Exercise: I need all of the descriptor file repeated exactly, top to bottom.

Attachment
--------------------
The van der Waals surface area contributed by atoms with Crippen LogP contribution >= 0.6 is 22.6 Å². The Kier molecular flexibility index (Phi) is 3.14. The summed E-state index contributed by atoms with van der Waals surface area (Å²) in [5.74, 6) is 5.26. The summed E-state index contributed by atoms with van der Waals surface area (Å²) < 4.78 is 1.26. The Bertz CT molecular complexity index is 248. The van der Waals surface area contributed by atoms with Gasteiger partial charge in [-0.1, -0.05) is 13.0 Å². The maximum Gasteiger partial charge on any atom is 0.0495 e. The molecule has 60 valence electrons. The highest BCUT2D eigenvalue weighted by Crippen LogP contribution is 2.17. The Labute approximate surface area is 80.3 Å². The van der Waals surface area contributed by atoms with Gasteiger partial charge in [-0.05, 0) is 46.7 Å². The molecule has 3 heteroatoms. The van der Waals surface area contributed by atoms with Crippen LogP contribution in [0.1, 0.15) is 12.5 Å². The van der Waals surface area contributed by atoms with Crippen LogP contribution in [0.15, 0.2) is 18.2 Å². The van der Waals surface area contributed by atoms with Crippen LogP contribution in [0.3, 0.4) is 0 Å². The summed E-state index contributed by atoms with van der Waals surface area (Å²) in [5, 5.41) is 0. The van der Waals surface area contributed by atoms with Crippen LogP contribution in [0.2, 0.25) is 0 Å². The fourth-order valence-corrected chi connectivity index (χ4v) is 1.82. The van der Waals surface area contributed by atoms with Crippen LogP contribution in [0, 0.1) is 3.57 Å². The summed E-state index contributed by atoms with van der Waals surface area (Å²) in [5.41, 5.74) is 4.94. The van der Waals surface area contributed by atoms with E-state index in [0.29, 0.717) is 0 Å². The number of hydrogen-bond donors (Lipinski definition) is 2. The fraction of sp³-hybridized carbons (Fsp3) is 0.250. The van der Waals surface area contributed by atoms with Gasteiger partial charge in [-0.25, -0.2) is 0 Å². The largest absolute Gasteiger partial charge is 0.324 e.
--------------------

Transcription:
The van der Waals surface area contributed by atoms with Crippen LogP contribution >= 0.6 is 22.6 Å². The Kier molecular flexibility index (Phi) is 3.14. The summed E-state index contributed by atoms with van der Waals surface area (Å²) in [5.74, 6) is 5.26. The summed E-state index contributed by atoms with van der Waals surface area (Å²) < 4.78 is 1.26. The Bertz CT molecular complexity index is 248. The van der Waals surface area contributed by atoms with Gasteiger partial charge in [-0.1, -0.05) is 13.0 Å². The maximum Gasteiger partial charge on any atom is 0.0495 e. The molecule has 60 valence electrons. The highest BCUT2D eigenvalue weighted by Crippen LogP contribution is 2.17. The Labute approximate surface area is 80.3 Å². The van der Waals surface area contributed by atoms with Gasteiger partial charge in [-0.05, 0) is 46.7 Å². The molecule has 3 heteroatoms. The van der Waals surface area contributed by atoms with Crippen LogP contribution in [0.1, 0.15) is 12.5 Å². The van der Waals surface area contributed by atoms with Crippen LogP contribution in [0.15, 0.2) is 18.2 Å². The van der Waals surface area contributed by atoms with Crippen LogP contribution in [0.3, 0.4) is 0 Å². The summed E-state index contributed by atoms with van der Waals surface area (Å²) in [5, 5.41) is 0. The van der Waals surface area contributed by atoms with Crippen LogP contribution in [0.2, 0.25) is 0 Å². The fourth-order valence-corrected chi connectivity index (χ4v) is 1.82. The van der Waals surface area contributed by atoms with Crippen LogP contribution in [0, 0.1) is 3.57 Å². The summed E-state index contributed by atoms with van der Waals surface area (Å²) in [5.41, 5.74) is 4.94. The van der Waals surface area contributed by atoms with E-state index in [0.29, 0.717) is 0 Å². The number of hydrogen-bond donors (Lipinski definition) is 2. The fraction of sp³-hybridized carbons (Fsp3) is 0.250. The van der Waals surface area contributed by atoms with Gasteiger partial charge in [-0.25, -0.2) is 0 Å². The largest absolute Gasteiger partial charge is 0.324 e.